Zilber, a creative-writing instructor at the University of B.C. fails to solve the most basic problems of character and conflict definition. Why is there a subtle tension between Roy and his brother? Why does Roy so hate Indians in general, and Muskrat with such particular vehemence?
Why does Muskrat so fear the Mounted Police, "them cowboys," as he calls them? How did an Albertan get into the commercial fishing business, anyhow?
A tighter, more coherent script would have etched in all that information, parcelling it out to the audience through meaningful incident and dialogue. Zilber, apparently unable to solve these problems in the allotted screen time, left it to the director and film editor Werner Franz to imply the missing information without impeding the pace of the finished feature.
That McCowan was able to make palatable entertainment out of The Inbreaker is important not only to this particular film's audience, but to the future of the B.C. film industry. It's worth mentioning that, with the exception of two of his three leading players, all of his resources, both technical and creative, are drawn from Canada's talent pool.
From co-star Johnny Yesno, an Ontario-born actor and broadcaster, to bit player Bonnie Carol Case (who filmgoers will remember as Carol Kane's coquettish girlfriend in 1972's Wedding in White), the performances are of uniformly high quality.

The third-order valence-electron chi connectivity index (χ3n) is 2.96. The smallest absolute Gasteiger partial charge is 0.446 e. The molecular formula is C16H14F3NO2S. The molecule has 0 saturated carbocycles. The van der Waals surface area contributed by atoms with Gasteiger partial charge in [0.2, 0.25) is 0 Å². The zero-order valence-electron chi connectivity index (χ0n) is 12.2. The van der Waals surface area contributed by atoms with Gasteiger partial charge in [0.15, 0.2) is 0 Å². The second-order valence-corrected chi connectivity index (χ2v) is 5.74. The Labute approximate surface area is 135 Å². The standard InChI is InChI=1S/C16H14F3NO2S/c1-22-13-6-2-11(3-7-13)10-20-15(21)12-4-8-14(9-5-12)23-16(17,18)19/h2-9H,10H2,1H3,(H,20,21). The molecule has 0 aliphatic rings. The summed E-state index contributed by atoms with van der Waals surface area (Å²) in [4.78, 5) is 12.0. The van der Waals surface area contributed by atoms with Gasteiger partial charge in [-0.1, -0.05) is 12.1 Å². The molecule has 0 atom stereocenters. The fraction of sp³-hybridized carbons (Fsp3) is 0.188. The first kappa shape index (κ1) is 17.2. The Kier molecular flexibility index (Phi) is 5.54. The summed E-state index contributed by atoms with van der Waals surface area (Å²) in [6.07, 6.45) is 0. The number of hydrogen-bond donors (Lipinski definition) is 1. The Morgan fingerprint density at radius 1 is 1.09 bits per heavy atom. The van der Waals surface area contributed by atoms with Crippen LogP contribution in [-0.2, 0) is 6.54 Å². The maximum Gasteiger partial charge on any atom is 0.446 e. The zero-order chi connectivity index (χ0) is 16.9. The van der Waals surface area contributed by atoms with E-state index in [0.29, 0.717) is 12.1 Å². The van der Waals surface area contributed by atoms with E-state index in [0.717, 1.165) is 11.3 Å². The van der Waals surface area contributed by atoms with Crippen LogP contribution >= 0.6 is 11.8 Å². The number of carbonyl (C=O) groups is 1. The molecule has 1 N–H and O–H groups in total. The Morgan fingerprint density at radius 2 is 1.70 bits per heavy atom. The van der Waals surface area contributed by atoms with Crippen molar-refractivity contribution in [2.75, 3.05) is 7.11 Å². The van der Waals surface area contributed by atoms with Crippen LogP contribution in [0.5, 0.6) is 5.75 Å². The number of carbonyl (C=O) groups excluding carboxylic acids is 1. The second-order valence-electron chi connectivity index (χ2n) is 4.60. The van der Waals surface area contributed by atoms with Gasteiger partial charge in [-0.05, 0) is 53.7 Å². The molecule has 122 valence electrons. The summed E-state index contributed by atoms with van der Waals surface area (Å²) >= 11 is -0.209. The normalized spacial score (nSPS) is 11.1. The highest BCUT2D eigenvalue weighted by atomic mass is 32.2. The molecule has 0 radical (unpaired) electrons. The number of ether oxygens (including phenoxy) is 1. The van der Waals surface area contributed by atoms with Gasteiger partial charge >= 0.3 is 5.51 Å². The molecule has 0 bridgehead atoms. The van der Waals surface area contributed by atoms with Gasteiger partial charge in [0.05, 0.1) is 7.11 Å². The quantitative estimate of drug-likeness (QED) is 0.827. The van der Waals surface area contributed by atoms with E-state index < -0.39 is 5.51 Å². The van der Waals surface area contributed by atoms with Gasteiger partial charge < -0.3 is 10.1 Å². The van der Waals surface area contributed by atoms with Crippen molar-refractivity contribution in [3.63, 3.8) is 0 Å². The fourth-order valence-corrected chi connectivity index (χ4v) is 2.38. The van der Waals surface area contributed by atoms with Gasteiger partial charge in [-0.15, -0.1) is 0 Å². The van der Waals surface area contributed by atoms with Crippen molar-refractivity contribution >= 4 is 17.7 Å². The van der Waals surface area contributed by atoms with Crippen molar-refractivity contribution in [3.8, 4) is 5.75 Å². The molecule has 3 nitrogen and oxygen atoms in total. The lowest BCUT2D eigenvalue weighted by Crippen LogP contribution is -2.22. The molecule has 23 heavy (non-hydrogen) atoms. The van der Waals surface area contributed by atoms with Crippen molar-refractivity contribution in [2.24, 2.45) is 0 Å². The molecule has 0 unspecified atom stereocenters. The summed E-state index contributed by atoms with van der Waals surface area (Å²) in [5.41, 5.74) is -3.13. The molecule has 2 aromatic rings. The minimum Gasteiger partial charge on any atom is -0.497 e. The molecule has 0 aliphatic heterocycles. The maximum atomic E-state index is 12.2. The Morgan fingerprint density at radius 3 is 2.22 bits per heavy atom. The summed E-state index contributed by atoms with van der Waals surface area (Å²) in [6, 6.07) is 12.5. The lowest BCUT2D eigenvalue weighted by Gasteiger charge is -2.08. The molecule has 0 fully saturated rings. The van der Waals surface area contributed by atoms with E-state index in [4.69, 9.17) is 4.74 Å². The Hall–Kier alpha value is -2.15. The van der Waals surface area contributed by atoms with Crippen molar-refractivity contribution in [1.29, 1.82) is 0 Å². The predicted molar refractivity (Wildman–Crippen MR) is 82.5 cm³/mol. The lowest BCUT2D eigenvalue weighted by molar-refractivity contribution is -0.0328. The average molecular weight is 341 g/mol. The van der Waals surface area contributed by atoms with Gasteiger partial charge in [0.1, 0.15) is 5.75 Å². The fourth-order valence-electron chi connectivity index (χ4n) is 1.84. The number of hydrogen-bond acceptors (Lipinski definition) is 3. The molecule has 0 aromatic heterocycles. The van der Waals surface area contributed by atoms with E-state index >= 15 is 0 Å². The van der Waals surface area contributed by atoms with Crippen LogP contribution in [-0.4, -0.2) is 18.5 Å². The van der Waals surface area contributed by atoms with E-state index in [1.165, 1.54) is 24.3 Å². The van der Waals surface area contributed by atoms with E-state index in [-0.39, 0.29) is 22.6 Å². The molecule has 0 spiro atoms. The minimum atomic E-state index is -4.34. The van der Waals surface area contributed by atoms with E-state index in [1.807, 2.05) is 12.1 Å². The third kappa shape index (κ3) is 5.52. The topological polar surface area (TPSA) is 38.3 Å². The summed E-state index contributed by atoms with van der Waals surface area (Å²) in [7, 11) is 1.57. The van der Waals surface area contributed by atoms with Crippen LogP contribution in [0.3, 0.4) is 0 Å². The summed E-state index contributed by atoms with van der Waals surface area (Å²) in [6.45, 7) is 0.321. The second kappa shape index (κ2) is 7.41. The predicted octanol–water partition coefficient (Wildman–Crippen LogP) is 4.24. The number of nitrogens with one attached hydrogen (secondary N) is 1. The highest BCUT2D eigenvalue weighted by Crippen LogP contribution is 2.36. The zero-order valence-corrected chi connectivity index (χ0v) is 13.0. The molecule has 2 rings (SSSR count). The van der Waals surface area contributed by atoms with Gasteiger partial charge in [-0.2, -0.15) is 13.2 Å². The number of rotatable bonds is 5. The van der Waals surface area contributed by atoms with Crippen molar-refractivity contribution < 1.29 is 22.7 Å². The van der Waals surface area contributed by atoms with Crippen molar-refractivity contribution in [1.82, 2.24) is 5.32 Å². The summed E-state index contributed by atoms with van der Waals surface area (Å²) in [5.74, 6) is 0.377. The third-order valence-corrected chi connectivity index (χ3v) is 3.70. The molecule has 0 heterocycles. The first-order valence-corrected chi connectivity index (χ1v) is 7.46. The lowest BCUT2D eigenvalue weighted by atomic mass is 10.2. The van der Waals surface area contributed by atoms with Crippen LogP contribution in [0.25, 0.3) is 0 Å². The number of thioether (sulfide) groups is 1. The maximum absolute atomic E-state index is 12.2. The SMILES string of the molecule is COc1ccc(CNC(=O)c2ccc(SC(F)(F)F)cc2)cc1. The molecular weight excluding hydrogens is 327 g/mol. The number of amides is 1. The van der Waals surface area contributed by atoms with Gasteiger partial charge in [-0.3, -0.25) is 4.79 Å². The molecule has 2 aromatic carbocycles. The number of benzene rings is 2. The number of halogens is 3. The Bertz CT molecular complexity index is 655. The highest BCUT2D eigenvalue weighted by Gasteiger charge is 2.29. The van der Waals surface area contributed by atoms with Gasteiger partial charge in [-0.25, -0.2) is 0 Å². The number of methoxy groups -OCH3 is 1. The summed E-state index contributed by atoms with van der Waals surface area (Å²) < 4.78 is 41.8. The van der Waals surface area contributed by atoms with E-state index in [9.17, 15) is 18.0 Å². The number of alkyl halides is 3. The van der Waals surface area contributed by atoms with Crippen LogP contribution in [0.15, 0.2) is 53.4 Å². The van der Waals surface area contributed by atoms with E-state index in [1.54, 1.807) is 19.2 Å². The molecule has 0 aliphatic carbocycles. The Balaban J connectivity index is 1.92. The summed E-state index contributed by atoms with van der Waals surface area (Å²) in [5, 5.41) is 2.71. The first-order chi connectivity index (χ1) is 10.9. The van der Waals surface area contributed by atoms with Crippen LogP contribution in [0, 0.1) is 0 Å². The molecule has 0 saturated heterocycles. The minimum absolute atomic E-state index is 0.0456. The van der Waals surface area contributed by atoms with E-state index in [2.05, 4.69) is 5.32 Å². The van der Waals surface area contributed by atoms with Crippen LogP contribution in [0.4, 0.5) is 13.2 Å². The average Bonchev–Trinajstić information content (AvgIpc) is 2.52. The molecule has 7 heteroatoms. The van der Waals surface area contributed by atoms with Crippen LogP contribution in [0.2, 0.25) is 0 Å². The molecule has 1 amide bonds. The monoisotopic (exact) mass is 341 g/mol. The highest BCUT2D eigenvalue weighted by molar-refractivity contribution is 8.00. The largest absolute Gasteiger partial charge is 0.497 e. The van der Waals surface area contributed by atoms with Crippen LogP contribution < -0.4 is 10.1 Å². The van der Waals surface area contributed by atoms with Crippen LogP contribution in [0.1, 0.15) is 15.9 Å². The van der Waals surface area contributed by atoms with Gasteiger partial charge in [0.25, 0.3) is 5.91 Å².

Behind the camera, at virtually every stage of the $400,000 production, the work is equally well done. Thursday, the premiere audience's applause was deserved. Producer Bob Elliot and his new production company are a welcome addition to the local film scene.
The above is a restored version of a Province review by Michael Walsh originally published in 1974. For additional information on this archived material, please visit my FAQ.
Afterword: Check out Winnipeg-born George McCowan's brief Wikipedia biography and you'll be told that "he moved to the United States from Canada in 1967 and stayed there." Which, if true, makes it sound as if he departed the Great White North in a fit of pique, slamming the door behind him. In fact, McCowan applied the skills he learned directing stage plays at Stratford's Shakespeare Festival and television drama for the CBC to make feature films on both sides of the border. McCowan made his TV debut directing his then-wife, actress Frances Hyland, in The Salt of the Earth, a 1962 episode of the CBC-TV dramatic anthology series Playdate. His first Canadian theatrical feature, Affair with a Killer, was released in 1966. That 1967 move to the U.S. added much TV series work and at least a dozen made-for-TV movies to his resumé, but he found time to return to Toronto to direct the 1971 hockey romance Face-Off, one of the first domestic features to benefit from Canadian Film Development Corporation funding. His first U.S. theatrical release was 1972's Frogs, a creature feature that has since achieved cult status. In July, 1973, he was on location in B.C.'s Alert Bay directing The Inbreaker, and he was back in Vancouver for 1976's Shadow of the Hawk, a shock-thriller involving some angry First Nations spirits. Daryl Duke, the director he replaced on Shadow of the Hawk, referred to him derisively as "One Take" McCowan. My later review of his Toronto-made science-fiction epic The Shape of Things to Come (1979) was dismissive. Even so, any discussion of Canadian cinema in the 1970s would be incomplete without a consideration of the contribution of George McCowan. He died in 1995 at the age of 68.